And so, Marvel Studios brings audiences the story of Doctor Strange, another arrogant prick who needs a lesson in humility. Does this superhero origin story stack up with Marvel’s best or is this a subpar effort?
Doctor Stephen Strange (Benedict Cumberbatch) is a talented and renowned neurosurgeon who is also an arrogant narcissist. When his hands are irreparably damaged in a car accident—say no to distracted driving, kids—he seeks out means beyond western medicine to heal himself. He heads to the sanctuary of Kamar-Taj in search of the Ancient One (Tilda Swinton). Strange hopes to be healed, but the Ancient One opens his mind to the magical realm and other dimensions. Strange begs to be taught in the mystic arts and the Ancient One agrees. Strange trains with her as well as with Mordo (Chiwetel Ejiofor) and Wong (Benedict Wong). He learns of a former disciple of the Ancient One, Kaecilius (Mads Mikkelsen), who hopes to use his magic to unleash the Dark Dimension and unlock the secrets of immortality. Of course for that to happen, the Earth will be destroyed. Strange must decide if he can let go of his ego and work with the other sorcerers in order to save reality.
I’m going to run down a lot of things that Doctor Strange does wrong, but please know, I didn’t hate the movie. I enjoyed everyone in the cast, even though Rachel McAdams is completely wasted in the role of Christine Palmer, a colleague and former lover of Strange’s. The visuals are unlike anything we’ve ever seen in a Marvel film, but the twisting cityscape effect that Director Scott Derrickson employs ad nauseam has already been done in Inception. I also enjoyed the ending—Strange’s solution to winning the day is very clever. It was also nice to finally see an introduction to Marvel’s magical realm. However, this film definitely has issues.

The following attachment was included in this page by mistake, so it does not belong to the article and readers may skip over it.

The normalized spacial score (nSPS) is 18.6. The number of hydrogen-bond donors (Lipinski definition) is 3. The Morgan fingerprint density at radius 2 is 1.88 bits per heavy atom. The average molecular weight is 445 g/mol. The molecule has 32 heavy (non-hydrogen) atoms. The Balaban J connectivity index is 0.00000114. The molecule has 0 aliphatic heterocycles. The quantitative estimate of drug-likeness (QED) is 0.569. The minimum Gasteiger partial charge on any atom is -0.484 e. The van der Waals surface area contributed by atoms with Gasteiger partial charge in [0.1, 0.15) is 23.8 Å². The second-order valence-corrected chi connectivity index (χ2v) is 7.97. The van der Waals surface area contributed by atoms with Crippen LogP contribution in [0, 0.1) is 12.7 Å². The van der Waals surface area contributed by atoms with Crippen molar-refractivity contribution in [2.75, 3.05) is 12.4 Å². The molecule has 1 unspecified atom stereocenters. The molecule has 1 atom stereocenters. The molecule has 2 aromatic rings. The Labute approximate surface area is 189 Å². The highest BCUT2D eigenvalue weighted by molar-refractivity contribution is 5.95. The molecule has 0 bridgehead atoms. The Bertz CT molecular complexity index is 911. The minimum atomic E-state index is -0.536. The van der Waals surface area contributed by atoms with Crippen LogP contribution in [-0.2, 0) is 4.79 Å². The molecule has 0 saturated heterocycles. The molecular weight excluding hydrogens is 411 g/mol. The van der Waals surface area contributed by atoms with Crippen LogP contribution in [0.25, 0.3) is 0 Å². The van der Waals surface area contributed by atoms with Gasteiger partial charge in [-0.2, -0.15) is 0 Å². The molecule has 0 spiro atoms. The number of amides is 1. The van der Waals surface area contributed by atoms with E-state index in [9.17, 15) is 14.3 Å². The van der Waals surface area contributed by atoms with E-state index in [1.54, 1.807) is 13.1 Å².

As usual with most of the Marvel films, Kaecilius is a very weak villain. We learn the most basic of details about him and that’s it. It’s a waste of Mikkelsen’s considerable acting talents. There is plenty of humor throughout the film, but in parts, it feels misplaced, throwing off the tone of the film. It’s also kind of ridiculous that Strange, a mystical neophyte, is supposed to be the big savior. He shouldn’t even be able to last five minutes with Kaecilius, but yet, he’s able to go toe-to-toe with him and his acolytes. It’s just something that makes it more difficult to suspend your disbelief. However, none of these points are the biggest problem with Doctor Strange.
If all the Marvel films have one thing in common, it’s that they are all about personal relationships. Tony Stark has Pepper Potts and Rhodey; Thor has Odin and Loki; Steve Rogers has Peggy Carter and Bucky; and so one and so forth. Doctor Strange has no real personal relationships in this film. Christine Palmer is barely a character, while all the other sorcerers are more like co-workers—co-workers that are kept at arm’s length. Mordo and Wong never become friends to Strange and in a film like this, friends humanize a character. So, you may find yourself not really caring about Doctor Strange at all, because he pretty much stays an asshole throughout the film. Part of the problem is because Derrickson and Marvel are more interested in building the magical world than they are in building up the characters’ relationships. It also doesn’t help that Strange’s origin film is very formulaic and very similar to past Marvel films—critics haven’t called him Magic Iron Man for nothing.
Despite the film’s problems, the cast does very well with the material. Cumberbatch is really good as the good doctor and I’m interested in seeing another adventure, but I’m not entirely sure I like Strange as a character. Despite all the controversy over her casting, Swinton is great as the Ancient One. I really enjoyed Ejiofor and Wong in their roles, but they’re not given much to do aside from delivering exposition. Mikkelsen and McAdams are stranded in go nowhere roles, which is becoming a habit for Marvel.
Overall, while Doctor Strange is an interesting entry into the Marvel Cinematic Universe, it is ultimately one of the weaker ones. Strange’s journey is fine, but it’s kind of hard to feel bad for him when A) his predicament is his own fault and B) he’s kind of a huge jerk. We’ve seen this film before even though the visuals are unique. And while a mediocre Marvel film is better than most others, it may be time for Marvel to flip the script if they want to continue keeping things interesting.